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TIFs Wed Nov 04 2009
As the issue of tax increment financing (TIF) districts and the non-appropriated "shadow budget" they generate moves into mainstream media coverage, it's important to remember a couple two tree things about TIF funds, the main one being that the money in TIF accounts is not interchangeable with the money that is missing (the deficit) in the city budget.
First, TIFs are ultimately regulated by state statute. [PDF]
Second, TIF funds are property tax funds, and they can't just be spent however. The state statute limits what the money can be spent on. So although the Mayor controls some $1 billion in TIF funds, that money can't just be spent the same as the corporation funds the City spends on most of its budget; by state law it has to be spent inside the TIF district (or an adjacent district) and on statute-defined things.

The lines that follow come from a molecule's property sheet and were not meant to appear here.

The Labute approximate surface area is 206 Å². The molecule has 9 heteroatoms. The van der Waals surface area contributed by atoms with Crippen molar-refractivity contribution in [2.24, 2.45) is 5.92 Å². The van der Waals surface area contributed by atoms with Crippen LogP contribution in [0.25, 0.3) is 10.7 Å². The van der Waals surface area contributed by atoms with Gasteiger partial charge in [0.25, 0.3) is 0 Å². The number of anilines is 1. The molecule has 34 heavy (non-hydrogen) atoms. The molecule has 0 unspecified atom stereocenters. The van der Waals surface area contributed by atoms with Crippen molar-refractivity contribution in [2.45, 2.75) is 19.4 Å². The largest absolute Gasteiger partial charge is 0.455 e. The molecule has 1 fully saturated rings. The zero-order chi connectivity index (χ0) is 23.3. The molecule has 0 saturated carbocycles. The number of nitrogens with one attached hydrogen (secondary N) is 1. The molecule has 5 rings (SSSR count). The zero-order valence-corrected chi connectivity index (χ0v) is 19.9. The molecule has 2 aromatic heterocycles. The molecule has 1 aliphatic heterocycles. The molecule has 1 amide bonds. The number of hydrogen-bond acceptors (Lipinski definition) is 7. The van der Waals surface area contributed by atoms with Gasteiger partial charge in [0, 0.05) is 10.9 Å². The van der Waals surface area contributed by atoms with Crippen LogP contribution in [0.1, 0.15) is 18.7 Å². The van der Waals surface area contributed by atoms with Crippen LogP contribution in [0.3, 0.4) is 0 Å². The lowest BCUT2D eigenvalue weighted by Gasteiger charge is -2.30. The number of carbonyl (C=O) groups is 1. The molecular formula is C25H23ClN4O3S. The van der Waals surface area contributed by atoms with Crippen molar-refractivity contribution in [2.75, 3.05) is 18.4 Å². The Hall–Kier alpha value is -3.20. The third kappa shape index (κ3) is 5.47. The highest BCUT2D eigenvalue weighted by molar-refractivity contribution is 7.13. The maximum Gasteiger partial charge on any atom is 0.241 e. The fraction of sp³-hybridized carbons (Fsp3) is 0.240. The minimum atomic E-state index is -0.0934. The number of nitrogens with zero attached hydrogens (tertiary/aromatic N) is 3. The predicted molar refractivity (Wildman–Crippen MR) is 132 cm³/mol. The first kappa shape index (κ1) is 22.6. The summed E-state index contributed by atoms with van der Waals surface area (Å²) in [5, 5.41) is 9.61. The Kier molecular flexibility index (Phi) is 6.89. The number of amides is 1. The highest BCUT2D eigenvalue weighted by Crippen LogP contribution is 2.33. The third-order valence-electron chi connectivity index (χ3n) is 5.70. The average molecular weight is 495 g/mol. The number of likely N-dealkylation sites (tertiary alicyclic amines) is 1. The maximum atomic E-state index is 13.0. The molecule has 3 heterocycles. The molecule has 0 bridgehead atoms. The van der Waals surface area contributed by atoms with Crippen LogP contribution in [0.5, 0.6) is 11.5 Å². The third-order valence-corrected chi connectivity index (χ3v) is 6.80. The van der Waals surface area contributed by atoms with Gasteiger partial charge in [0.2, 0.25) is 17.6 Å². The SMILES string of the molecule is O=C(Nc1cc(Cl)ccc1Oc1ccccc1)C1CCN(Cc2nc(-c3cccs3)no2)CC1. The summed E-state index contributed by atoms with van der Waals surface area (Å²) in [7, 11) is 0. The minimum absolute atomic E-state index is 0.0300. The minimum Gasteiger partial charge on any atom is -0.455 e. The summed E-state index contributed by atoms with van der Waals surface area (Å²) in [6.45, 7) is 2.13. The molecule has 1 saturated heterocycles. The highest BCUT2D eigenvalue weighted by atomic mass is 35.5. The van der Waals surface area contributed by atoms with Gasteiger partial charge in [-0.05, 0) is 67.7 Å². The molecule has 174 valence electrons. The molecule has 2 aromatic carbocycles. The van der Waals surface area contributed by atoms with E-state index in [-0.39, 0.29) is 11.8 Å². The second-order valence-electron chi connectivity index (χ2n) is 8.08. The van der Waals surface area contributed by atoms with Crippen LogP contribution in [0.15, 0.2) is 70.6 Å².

Third, and related to that, is that the money in TIF funds is not the city's money per se. So if the TIF districts had not existed, the subsequent money raised would not be "freed up" for the city to use; it would return to the following taxing bodies (via the now-defunct NCBG):
You can see, the big loser is the school district (though, as detailed in this Whet Moser/Ben Joravsky post, the state makes up much of this cash) not the city.
The reason this is important to keep in mind is that with an issue as complicated as TIFs, it will become easy for sloganeering to mischaracterize an issue in the public consciousness -- "Why don't you just use some of that TIF money to bail out the CTA?"--and that can ultimately lead to bad policy. My complaint against TIFs has been that it creates a non-legislative budget that the executive can use as a cudgel against legislators. But if those TIF districts did not exist, only 20 percent of their increment would be going to the city.
So while the $500m yearly "shadow budget" Joravsky and Dumke laid out in their brilliant piece in the Reader is real and shocking, we shouldn't start assuming that that money is fungible with the City's budget shortfalls; you can't simply take the money from the TIF funds and pour it into the city's budget.
The other thing to keep in mind is that a lot of the initial money for TIF projects comes from the issuance of bonds "against" the TIF, meaning the bonds are sold up front, and the increment is used to pay down the bonds. So the city often incurs debt in the process of making a TIF. Just sayin'.